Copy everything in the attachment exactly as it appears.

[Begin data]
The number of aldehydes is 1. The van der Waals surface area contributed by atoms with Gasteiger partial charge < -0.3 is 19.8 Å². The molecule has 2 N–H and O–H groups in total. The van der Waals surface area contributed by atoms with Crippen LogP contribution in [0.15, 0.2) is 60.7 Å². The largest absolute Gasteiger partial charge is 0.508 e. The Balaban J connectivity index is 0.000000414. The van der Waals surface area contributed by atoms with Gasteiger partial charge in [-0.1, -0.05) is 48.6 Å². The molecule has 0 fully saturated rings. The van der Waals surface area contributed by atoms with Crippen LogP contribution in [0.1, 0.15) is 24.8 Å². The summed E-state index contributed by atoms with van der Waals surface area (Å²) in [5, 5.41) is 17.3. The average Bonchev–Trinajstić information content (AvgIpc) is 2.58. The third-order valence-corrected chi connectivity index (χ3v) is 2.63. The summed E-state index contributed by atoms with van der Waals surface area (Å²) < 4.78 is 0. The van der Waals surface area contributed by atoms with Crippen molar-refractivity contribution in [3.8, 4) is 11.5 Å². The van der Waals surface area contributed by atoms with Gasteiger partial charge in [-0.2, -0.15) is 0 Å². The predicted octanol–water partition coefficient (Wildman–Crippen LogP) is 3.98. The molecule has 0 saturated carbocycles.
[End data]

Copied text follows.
The number of aldehydes is 1. The van der Waals surface area contributed by atoms with Gasteiger partial charge < -0.3 is 19.8 Å². The molecule has 2 N–H and O–H groups in total. The van der Waals surface area contributed by atoms with Crippen LogP contribution in [0.15, 0.2) is 60.7 Å². The largest absolute Gasteiger partial charge is 0.508 e. The Balaban J connectivity index is 0.000000414. The van der Waals surface area contributed by atoms with Gasteiger partial charge in [-0.1, -0.05) is 48.6 Å². The molecule has 0 fully saturated rings. The van der Waals surface area contributed by atoms with Crippen LogP contribution in [0.1, 0.15) is 24.8 Å². The summed E-state index contributed by atoms with van der Waals surface area (Å²) in [5, 5.41) is 17.3. The average Bonchev–Trinajstić information content (AvgIpc) is 2.58. The third-order valence-corrected chi connectivity index (χ3v) is 2.63. The summed E-state index contributed by atoms with van der Waals surface area (Å²) < 4.78 is 0. The van der Waals surface area contributed by atoms with Crippen molar-refractivity contribution in [3.8, 4) is 11.5 Å². The van der Waals surface area contributed by atoms with Gasteiger partial charge in [-0.2, -0.15) is 0 Å². The predicted octanol–water partition coefficient (Wildman–Crippen LogP) is 3.98. The molecule has 0 saturated carbocycles.